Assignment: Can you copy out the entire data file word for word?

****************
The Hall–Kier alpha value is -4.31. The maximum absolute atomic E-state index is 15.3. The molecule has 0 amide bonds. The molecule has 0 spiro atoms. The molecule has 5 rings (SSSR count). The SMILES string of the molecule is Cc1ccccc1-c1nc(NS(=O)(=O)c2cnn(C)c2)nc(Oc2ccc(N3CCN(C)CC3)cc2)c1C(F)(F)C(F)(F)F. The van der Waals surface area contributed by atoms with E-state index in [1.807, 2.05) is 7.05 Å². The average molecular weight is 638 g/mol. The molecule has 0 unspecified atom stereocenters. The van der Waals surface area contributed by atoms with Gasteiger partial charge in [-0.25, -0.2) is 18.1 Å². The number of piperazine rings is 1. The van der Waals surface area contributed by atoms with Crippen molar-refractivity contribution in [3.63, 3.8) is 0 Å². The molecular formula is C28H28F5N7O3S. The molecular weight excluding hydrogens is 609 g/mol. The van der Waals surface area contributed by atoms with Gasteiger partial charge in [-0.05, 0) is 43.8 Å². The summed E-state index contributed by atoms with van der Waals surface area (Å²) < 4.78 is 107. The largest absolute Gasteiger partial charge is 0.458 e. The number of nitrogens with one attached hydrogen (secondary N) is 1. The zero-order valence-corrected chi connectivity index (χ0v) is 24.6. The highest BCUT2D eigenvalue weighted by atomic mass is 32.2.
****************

The Hall–Kier alpha value is -4.31. The maximum absolute atomic E-state index is 15.3. The molecule has 0 amide bonds. The molecule has 0 spiro atoms. The molecule has 5 rings (SSSR count). The SMILES string of the molecule is Cc1ccccc1-c1nc(NS(=O)(=O)c2cnn(C)c2)nc(Oc2ccc(N3CCN(C)CC3)cc2)c1C(F)(F)C(F)(F)F. The van der Waals surface area contributed by atoms with E-state index in [1.807, 2.05) is 7.05 Å². The average molecular weight is 638 g/mol. The molecule has 0 unspecified atom stereocenters. The van der Waals surface area contributed by atoms with Gasteiger partial charge in [-0.25, -0.2) is 18.1 Å². The number of piperazine rings is 1. The van der Waals surface area contributed by atoms with Crippen molar-refractivity contribution in [3.63, 3.8) is 0 Å². The molecular formula is C28H28F5N7O3S. The molecular weight excluding hydrogens is 609 g/mol. The van der Waals surface area contributed by atoms with Gasteiger partial charge in [-0.05, 0) is 43.8 Å². The summed E-state index contributed by atoms with van der Waals surface area (Å²) < 4.78 is 107. The largest absolute Gasteiger partial charge is 0.458 e. The number of nitrogens with one attached hydrogen (secondary N) is 1. The zero-order valence-corrected chi connectivity index (χ0v) is 24.6. The highest BCUT2D eigenvalue weighted by atomic mass is 32.2.